(CNN) - She may not be publicly endorsing a candidate for president, but Sarah Palin clearly has a favorite in the ongoing campaign feud between Mitt Romney and Newt Gingrich.
In a post on her Facebook page Friday, the former Alaska governor praised Gingrich's Ronald Reagan connections, while questioning Romney's conservative credentials. Ultimately, Palin said the GOP establishment backing Romney were "cannibals" for attempting to discredit Gingrich.
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"I am in favor of contested primaries and healthy, pointed debate," Palin wrote. "They help focus candidates and the electorate. I have fought in tough and heated contested primaries myself. But what we have seen in Florida this week is beyond the pale."
Palin, whose husband Todd endorsed Gingrich earlier this month, said tactics used against the former House speaker were reminiscent of attacks against her during her vice presidential bid in 2008.
"The difference in 2008 was that I was largely unknown to the American public, so they had no way of differentiating between the lies and the truth," Palin said. "All of it came at them at once as 'facts' about me. But Newt Gingrich is known to us – both the good and the bad."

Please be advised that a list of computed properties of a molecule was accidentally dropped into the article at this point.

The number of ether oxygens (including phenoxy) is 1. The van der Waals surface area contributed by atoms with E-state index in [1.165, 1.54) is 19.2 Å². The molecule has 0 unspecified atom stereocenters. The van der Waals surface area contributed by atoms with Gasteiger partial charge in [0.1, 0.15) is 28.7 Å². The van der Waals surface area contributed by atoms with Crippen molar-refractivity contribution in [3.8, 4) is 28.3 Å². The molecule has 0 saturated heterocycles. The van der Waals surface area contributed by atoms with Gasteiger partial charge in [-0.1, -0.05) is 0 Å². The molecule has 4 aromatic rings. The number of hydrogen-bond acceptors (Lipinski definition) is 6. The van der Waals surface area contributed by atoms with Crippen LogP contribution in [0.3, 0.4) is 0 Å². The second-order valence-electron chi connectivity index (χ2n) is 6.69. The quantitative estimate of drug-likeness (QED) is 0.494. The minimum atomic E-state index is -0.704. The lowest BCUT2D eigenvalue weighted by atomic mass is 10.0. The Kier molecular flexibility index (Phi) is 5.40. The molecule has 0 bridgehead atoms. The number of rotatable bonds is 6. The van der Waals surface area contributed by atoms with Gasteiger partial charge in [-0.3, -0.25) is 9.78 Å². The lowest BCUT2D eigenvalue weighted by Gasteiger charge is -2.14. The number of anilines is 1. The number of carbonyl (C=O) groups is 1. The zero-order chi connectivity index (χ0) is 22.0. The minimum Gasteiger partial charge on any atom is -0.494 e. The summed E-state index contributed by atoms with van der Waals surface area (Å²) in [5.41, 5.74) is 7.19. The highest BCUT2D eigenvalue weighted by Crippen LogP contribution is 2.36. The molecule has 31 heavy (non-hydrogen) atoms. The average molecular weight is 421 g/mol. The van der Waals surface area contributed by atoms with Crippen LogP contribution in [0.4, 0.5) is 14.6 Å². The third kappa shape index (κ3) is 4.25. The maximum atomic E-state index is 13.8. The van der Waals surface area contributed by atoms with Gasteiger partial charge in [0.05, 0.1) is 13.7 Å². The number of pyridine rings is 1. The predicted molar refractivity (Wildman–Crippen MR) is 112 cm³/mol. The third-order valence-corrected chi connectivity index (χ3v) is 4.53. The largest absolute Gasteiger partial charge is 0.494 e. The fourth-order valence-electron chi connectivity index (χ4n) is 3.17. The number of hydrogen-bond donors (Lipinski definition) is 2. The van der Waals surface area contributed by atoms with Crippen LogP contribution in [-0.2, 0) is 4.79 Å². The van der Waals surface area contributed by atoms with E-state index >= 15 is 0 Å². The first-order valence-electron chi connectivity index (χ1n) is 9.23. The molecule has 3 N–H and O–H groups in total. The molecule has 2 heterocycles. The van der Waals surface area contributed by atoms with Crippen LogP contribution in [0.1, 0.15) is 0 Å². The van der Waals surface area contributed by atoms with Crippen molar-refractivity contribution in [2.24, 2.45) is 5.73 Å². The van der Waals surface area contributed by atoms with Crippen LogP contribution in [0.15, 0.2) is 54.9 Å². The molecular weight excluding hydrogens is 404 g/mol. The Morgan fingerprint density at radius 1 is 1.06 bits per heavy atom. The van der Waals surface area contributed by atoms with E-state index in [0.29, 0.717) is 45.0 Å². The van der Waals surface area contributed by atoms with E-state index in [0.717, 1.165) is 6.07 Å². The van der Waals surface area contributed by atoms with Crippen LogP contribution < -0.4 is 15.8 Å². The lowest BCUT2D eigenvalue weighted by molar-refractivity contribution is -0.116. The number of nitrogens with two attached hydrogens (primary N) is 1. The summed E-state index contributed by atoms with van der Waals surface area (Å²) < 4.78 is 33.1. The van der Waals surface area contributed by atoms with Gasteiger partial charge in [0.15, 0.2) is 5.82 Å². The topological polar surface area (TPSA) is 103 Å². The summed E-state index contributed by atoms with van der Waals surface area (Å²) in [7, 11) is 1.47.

Gingrich's relationship with Nancy Reagan, along with an endorsement from Reagan's son Michael, should speak to the former speaker's record as a conservative, Palin argued.
"There are no two greater keepers of the Reagan legacy than Nancy and Michael Reagan," Palin wrote. "What we saw with this ridiculous opposition dump on Newt was nothing short of Stalin-esque re-writing of history."
Borrowing one of Gingrich's favorite campaign lines, Palin said the mainstream pillorying of Gingrich was "Alinsky tactics at their worst," referencing the radical community organizer Saul Alinsky, who Gingrich namedrops frequently on the stump
Palin boiled down the race to a tug-of-war between mainstream Republicans backing Romney, and grassroots activists unwilling to fall in line behind the establishment pick.
"I respect Governor Romney and his success," Palin wrote. "But there are serious concerns about his record and whether as a politician he consistently applied conservative principles and how this impacts the agenda moving forward. The questions need answers now. That is why this primary should not be rushed to an end. We need to vet this."
Palin ended months of speculation in October when she announced she wasn't seeking the GOP presidential nomination. Political observers have been looking for an endorsement from the former governor ever since, but have thus far been left hanging.